The Co-operative Bank, who provided the original debt funding for the project, and the Estate partners, who provided the partnership opportunity to Ardrishaig under favourable terms, attached certain conditions to the handling and use of the very significant share of income that will come to Ardrishaig. In the main, these conditions relate to transparency and good governance, with ARE Ltd and the Ardrishaig Trust being required to demonstrate that the funds are being used for the benefit of the people of Ardrishaig. Whilst there will always be differing views as to the priority of the various worthy local projects in the Ardrishaig area, the Trust must be able to account for the funds and demonstrate that they are being wisely spent. This followed the standards of good practice developed and then implemented by the Co-op Group.
Some people for a variety of reasons will remain implacably opposed to the concept of renewable energy and the view of wind turbines in the distance. The Partners at Allt Dearg believe that a wider community ownership structure, in contrast to the majority of utility wind farm developments, offers the best model for wind farm development in combining commercially financeable projects, with the maximum level of locally derived socio-economic benefit.
What Do The Ardrishaig Trust Directors & Community Councillors Get Out Of Allt Dearg?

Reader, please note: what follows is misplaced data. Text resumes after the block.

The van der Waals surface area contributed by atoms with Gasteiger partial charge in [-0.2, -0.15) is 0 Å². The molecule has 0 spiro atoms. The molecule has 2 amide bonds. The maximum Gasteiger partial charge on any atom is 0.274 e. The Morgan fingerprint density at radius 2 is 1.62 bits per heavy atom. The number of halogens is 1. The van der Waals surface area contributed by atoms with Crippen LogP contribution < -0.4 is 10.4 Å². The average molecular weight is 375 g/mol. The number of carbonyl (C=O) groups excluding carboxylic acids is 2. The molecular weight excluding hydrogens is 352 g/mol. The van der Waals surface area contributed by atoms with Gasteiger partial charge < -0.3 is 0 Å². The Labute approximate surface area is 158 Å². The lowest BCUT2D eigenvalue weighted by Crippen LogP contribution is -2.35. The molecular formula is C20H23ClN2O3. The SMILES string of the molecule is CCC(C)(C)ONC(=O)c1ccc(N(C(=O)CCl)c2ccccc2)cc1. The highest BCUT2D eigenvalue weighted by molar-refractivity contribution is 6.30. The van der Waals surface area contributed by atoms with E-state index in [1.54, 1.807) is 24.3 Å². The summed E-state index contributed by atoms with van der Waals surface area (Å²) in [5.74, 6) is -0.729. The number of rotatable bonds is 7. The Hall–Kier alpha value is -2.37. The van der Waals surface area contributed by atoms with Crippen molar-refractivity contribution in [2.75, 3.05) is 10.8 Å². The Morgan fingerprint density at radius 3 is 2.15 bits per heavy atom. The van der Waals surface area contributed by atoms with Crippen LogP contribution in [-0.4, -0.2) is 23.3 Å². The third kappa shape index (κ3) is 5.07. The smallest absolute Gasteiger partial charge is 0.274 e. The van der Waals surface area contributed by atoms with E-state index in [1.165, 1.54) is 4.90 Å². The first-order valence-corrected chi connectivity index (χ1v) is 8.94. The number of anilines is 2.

The Directors and Community Councillors receive no payment for their involvement; if they were lucky they might have got a cup of coffee, a biscuit (plain digestive) or a sandwich when attending a Partners’ Meeting. They give their time and effort voluntarily for the benefit of the wider community.
What Benefits Does Allt Dearg Bring To Argyll?
During the construction of the wind farm in 2011 and 2012, around £3million was spent on local contractors who built the infrastructure and manufactured the turbine towers. The local economy also received a short term boost during 2012, with the demand for accommodation, provisions and other local services required by the construction teams. These are significant amounts in a fragile rural economy like Argyll.
The wind farm now provides secure, well paid employment for the three local men in the Vestas Service Team, and Ormsary Farmers has created a further full time service job. These wages are retained in Argyll.